A lot of Resonym games are based around social experiments, right?

Many of Resonym's games were designed at Tiltfactor, which is Dr. Flanagan's game research lab at Dartmouth College (and conveniently my day job). There we study the psychological impacts that games have on their players, and design games with specific psychological goals. One of the prime examples is Buffalo: the name dropping game. Buffalo is probably the easiest party game you'll ever play, but it's been shown to reduce players' prejudices, which was what it was designed to do.

So yes! I wouldn't necessarily call them "social experiments," but they are certainly games with prosocial goals, studied in social psychology experiments.

Who are some of your favorite designers? Which designers do you feel have influenced your work?

Well obviously Mary Flanagan most influences my work! Beyond Mary, I'd have to say that Naomi Clark (Consentacle) and Brenda Romero (Train) are two designers that remind me to make games that are more than just amusing experiences.

When it comes to the mainstream hobby scene, Vlaada Chvatil and Antoine Bauza are most represented in my collection, and I admire them for not being afraid to risk trying bizarre new mechanics (Terror in Meeple City, anyone?). On the flip side, Phil Walker-Harding's Sushi Go is the game that showed me that exquisite implementation is just as important as novel mechanics.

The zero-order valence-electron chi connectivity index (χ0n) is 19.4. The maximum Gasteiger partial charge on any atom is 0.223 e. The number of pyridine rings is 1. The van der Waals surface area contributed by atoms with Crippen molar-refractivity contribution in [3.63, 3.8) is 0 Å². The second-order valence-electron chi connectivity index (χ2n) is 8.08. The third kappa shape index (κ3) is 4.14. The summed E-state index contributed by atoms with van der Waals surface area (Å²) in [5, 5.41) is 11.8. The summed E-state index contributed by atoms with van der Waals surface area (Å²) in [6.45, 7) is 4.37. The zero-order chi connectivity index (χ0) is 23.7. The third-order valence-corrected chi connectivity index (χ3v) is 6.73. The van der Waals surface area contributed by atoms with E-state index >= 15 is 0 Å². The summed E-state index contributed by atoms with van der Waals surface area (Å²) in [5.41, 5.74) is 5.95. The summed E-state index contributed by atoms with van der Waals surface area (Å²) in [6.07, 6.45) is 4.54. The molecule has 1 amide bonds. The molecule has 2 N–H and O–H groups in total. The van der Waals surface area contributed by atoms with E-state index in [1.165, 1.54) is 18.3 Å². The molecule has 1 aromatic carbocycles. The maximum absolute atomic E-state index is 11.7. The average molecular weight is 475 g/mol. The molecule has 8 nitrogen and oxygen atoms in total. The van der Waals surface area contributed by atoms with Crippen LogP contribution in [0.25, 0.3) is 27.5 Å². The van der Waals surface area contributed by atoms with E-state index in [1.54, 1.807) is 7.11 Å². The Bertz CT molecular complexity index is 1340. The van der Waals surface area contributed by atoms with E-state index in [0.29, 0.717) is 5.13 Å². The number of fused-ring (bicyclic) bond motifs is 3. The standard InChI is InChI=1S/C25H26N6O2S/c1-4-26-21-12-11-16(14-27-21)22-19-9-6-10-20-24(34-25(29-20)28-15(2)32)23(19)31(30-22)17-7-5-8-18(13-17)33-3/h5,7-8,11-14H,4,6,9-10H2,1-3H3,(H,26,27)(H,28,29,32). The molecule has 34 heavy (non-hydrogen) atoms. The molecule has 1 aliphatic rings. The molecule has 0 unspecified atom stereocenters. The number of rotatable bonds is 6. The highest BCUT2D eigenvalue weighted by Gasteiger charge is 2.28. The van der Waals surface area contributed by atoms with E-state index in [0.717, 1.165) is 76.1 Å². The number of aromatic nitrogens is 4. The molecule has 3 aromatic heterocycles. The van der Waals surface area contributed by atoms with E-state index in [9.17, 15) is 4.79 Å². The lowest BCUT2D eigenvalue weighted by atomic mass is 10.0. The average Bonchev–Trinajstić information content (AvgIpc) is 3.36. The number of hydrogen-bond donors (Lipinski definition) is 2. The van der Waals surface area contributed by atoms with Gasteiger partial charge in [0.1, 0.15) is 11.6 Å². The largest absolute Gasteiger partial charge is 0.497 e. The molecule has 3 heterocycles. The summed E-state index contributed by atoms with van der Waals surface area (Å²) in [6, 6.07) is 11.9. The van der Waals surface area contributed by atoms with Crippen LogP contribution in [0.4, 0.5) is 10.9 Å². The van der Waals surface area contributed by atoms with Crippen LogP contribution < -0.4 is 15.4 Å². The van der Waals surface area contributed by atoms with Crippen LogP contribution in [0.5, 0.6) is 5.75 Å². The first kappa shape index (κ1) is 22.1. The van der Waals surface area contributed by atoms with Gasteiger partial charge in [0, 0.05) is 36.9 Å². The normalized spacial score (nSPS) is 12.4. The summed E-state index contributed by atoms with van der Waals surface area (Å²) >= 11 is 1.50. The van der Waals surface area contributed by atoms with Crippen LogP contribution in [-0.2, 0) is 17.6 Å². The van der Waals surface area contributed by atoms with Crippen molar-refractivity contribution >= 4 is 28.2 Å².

That's a perfect segway for me to ask you what some of your favorite games are.

So, Max. What are some of your favorite games?

Oh boy. Well I was about to list some games and then I realized the list was basically the entirety of my collection, so I'll just limit myself to one: Letters From Whitechapel. The mechanics are great, and playing the game makes me feel like my role, but its biggest strength is the ludonarrative. The way the mechanics shape the tension across the course of the game is just perfect.

Okay I couldn't just limit myself to one. Runner ups are Pandemic: Legacy for adding almost cinematic storytelling to board games, and Codenames as a party game with pretty great tactical choices that casual players can choose not to engage with.

What games did you grow up with? What brought you into the hobby?

I was introduced to Catan when I was 7, and Puerto Rico soon thereafter. That probably kicked it off. As a kid I played video games and board games equally before realizing that video games were the "cool" games.

When did you start designing?